This afternoon I have seen a disciple of yours—Miss Johnson of Sompting School—whose school children did some of the morris dances very creditably. Even during the interval in the playground I noticed the children dancing by themselves ; it is clear that these Sussex children respond to the influence as much as London folk.
Miss Bellows, Gloucester, writes :
Those of us who have been learning the morris dancing from * * * to teach to others, so thoroughly enjoyed both the dances and the way in which they were taught that I feel it is only due to you to write and tell you so. I know Miss Lemon has written, but my writing is from the point of view of one of the learners. I am sure we could not have had a better teacher, nor one who could better have shown us the spirit of morris dancing as it is intended to be. We owe you a debt of gratitude for sending one who has charmed all who have seen her. A friend of mine who came to the Club one night while * * * was here, said she just reminded her of Botticelli's "Spring." And spring is just what I think everyone must think of in watching her.
Mrs. Arnold Glover writes :
A long time ago I was present at a little Christmas enter­tainment at your Club, and have since been a very interested looker on from the outside. Fortune has been kind in giving me many happy Club experiences and girl friends. May I enclose my little gift of one guinea with my love for your delightful experiment which I have watched develop all round the town and the country-side.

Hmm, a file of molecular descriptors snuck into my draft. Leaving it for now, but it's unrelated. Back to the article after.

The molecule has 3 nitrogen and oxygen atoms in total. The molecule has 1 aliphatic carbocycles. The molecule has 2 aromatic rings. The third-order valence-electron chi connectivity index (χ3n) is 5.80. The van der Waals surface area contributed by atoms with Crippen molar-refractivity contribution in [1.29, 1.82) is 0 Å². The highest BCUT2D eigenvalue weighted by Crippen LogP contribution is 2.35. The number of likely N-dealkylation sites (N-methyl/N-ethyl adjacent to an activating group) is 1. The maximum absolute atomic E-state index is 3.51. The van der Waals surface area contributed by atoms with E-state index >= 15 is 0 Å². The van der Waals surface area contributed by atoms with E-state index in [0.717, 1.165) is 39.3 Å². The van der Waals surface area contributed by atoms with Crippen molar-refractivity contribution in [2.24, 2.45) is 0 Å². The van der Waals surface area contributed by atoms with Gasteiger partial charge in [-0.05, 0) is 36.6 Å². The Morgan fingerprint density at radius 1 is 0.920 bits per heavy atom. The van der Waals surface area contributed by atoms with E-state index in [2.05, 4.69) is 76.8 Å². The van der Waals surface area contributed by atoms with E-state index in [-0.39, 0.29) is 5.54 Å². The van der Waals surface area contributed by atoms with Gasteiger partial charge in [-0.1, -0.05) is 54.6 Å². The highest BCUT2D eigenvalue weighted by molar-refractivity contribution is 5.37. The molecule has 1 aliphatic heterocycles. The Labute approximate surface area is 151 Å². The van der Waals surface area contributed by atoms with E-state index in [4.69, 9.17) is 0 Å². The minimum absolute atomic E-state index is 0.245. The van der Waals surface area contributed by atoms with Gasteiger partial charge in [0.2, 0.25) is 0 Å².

Miss La Trobe Bateman writes ;—
We were quite sorry to part with * » * yesterday. She worked so hard, and taught capitally. Her classes were much enjoyed by all who took part, and I think they all got on well. She was very good with the boys, especially (as I know how naughty those boys can be!), and they were far too interested in their morris dance lessons not to take them seriously and get on well.
Mrs. Warren writes :
I hear on all sides the warmest appreciation of the per­formance. Everyone was delighted with it, and they all admired the simplicity and unselfconsciousness of the girls. I met the Professor of Literature, Mr. Walter Raleigh, last night, and he was most enthusiastic. I long to see and hear those girls and children again. I lost my heart to them all. Thank you for the immense pleasure you gave us all.
5694
Previous Contents Next






E-Book - An Annotated Compendium of Old Time American Songs by James Alverson III